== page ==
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Blog # 19

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Blog # 19

Blog # 19

As Puerto Rico’s power crisis worsens, lawmakers probing outages seek answers

Officials say the crisis of “the worst performing electricity system in the United States” will be resolved soon, but members of Congress and people on the island remain skeptical.

Hundreds of thousands of Puerto Rico residents have experienced widespread blackouts, longer service restoration times, poor customer service and voltage fluctuations that often damage appliances and other home electronics since Luma Energy partly took over the island’s electric grid in the summer.

Lawmakers in Congress and in the U.S. territory are now seeking specific answers from Luma Energy, which has a contract to do transmission and distribution for the Puerto Rico Electric Power Authority, that may point to why the power crisis is worsening amid electricity price hikes and unreliable service.

Puerto Ricans like Brenda Otero, who owns a bakery near San Juan, have seen their electric bills increase nearly 33 percent this year. And just last week, her business lost $1,000 as a result of the constant blackouts and lack of power.

Some of the financial information being requested by Congress is normally available through Securities and Exchange Commission filings, which are documents public companies are required to periodically file. These documents are not publicly available for Luma Energy.

“Luma has refused to provide us any information and instead, they’ve embarked on an appeals process in court,” Torres Cruz told NBC News in Spanish.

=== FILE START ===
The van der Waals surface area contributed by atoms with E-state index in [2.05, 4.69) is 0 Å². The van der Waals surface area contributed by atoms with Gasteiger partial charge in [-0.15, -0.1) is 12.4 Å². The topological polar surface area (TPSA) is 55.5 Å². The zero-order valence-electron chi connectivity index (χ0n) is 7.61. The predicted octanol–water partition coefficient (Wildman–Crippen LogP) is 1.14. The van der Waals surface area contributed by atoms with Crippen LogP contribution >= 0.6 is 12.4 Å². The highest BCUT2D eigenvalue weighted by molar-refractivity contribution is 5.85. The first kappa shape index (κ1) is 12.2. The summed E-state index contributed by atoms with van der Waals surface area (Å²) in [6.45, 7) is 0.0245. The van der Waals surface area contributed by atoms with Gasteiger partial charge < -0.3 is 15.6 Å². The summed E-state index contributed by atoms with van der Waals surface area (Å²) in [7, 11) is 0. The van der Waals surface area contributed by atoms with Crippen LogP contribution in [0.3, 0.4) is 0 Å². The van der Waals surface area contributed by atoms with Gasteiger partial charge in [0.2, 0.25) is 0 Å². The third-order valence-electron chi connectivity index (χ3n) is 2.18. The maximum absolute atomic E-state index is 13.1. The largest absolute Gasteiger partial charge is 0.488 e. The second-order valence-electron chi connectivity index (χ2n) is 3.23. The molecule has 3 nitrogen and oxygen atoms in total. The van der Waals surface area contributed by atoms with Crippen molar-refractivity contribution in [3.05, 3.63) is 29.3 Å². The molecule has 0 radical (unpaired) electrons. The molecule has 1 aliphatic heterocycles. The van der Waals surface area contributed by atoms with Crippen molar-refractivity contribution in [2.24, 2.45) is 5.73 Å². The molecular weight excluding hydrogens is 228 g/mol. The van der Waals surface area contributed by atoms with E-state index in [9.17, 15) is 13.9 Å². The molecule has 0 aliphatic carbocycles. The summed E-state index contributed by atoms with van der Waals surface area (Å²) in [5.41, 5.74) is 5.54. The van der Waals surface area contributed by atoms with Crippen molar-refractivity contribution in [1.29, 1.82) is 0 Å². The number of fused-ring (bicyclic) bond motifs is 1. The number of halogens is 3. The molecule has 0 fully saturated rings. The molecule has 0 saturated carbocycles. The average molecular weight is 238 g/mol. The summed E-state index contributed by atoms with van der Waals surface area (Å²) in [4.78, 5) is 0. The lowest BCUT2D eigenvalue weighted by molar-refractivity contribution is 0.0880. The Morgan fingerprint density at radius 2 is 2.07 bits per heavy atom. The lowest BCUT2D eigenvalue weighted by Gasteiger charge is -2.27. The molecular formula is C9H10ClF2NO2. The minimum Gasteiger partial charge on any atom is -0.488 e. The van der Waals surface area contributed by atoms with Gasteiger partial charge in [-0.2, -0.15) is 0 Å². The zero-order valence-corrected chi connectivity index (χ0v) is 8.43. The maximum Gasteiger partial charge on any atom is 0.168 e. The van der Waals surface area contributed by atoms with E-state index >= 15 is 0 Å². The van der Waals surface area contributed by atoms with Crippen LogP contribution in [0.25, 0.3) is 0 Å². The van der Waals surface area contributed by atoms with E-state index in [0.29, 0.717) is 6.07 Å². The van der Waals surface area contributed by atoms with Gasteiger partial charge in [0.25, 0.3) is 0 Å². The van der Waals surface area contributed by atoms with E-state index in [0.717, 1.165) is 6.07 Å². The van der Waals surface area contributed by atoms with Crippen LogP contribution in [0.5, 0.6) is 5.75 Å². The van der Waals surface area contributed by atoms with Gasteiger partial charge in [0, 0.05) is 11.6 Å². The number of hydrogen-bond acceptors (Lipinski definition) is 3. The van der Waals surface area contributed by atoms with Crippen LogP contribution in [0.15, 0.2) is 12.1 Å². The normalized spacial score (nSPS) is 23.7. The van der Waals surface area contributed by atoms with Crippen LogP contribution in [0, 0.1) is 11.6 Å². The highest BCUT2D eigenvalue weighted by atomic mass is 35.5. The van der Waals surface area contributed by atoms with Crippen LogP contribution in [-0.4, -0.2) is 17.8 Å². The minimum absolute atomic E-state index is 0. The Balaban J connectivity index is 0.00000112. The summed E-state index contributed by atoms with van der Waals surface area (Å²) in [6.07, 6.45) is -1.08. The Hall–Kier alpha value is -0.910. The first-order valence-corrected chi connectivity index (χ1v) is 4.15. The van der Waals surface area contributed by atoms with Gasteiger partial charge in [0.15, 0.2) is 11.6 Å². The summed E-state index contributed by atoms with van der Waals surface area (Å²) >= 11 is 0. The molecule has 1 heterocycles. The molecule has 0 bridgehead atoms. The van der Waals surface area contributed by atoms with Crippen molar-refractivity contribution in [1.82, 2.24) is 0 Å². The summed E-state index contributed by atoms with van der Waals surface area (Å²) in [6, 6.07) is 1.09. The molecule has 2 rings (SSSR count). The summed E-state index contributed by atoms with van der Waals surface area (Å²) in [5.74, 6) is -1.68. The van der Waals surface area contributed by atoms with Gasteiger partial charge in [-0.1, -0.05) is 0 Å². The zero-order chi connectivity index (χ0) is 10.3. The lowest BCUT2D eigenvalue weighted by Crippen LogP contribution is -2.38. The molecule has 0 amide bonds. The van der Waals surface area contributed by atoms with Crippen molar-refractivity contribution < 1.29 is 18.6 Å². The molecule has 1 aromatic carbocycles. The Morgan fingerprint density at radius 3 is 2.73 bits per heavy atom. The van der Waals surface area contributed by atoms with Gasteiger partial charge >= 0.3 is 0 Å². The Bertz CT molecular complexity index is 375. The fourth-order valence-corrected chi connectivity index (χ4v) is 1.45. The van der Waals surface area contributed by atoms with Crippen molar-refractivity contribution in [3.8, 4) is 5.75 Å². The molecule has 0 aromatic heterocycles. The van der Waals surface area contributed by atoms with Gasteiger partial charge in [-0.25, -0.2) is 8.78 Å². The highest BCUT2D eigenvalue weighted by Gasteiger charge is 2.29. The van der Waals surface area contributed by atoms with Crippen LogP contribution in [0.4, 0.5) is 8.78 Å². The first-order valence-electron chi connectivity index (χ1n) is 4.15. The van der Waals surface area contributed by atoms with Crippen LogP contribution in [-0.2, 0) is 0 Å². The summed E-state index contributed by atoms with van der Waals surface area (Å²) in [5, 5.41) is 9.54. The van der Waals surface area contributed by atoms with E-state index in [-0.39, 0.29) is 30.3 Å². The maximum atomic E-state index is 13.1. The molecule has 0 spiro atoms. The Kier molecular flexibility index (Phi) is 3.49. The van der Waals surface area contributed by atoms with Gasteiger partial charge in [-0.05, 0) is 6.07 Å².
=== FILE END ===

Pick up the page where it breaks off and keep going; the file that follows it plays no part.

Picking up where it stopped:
My/MI opinion: 
This is a painful situation to observe, since I grew up in Puerto Rico, and noting how the island has had these problems since the last storms, the government responded by privatization, a predictable disaster happened. Now the electric service company, cloaked in secrecy of a private company, claims they have the right to protect the privacy of its highly paid officials. Puerto Rico is being sold. Its services, that once were affordable, now belong to companies who do not care about the public, and are poised to raise prices on consumers who have no choice but pay, or leave the island where they grew up. All political parties are complicit, since they acquired an unpayable debt from Wall Street,  U.S. court is there to make the general population pay for decades to come. Passing local legislation is meaningless, since the island belongs to the U.S., and has no standing in court. Many are once again headed for the airports, the only way out of the island. The island will be left for the ones that can pay, or to the vacationing owners. It was predictable, but still sad to see it continuing decade after decade.

/////Esta es una situación dolorosa de observar, ya que crecí en Puerto Rico, y notando cómo la isla ha tenido estos problemas desde las últimas tormentas, el gobierno respondió con la privatización, sucedió un desastre predecible. Ahora, la empresa de servicios eléctricos, encubierta en el secreto de una empresa privada, afirma que tiene derecho a proteger la privacidad de sus funcionarios altamente remunerados. Se vende Puerto Rico. Sus servicios, que antes eran asequibles, ahora pertenecen a empresas que no se preocupan por el público y están preparadas para subir los precios a los consumidores que no tienen más remedio que pagar, o dejar la isla donde crecieron. Todos los partidos políticos son cómplices, ya que adquirieron una deuda impagable de Wall Street, la corte de los EE. UU. está ahí para hacer que la población en general pague durante las próximas décadas. Aprobar la legislación local es irrelevante, ya que la isla pertenece a los EE. UU. y no tiene capacidad para comparecer ante los tribunales. Muchos se dirigen una vez más a los aeropuertos, la única salida de la isla. La isla quedará para los que puedan pagar, o para los turistas de vacaciones y dueños extranjeros. Era predecible, pero sigue siendo triste verlo continuar década tras década.

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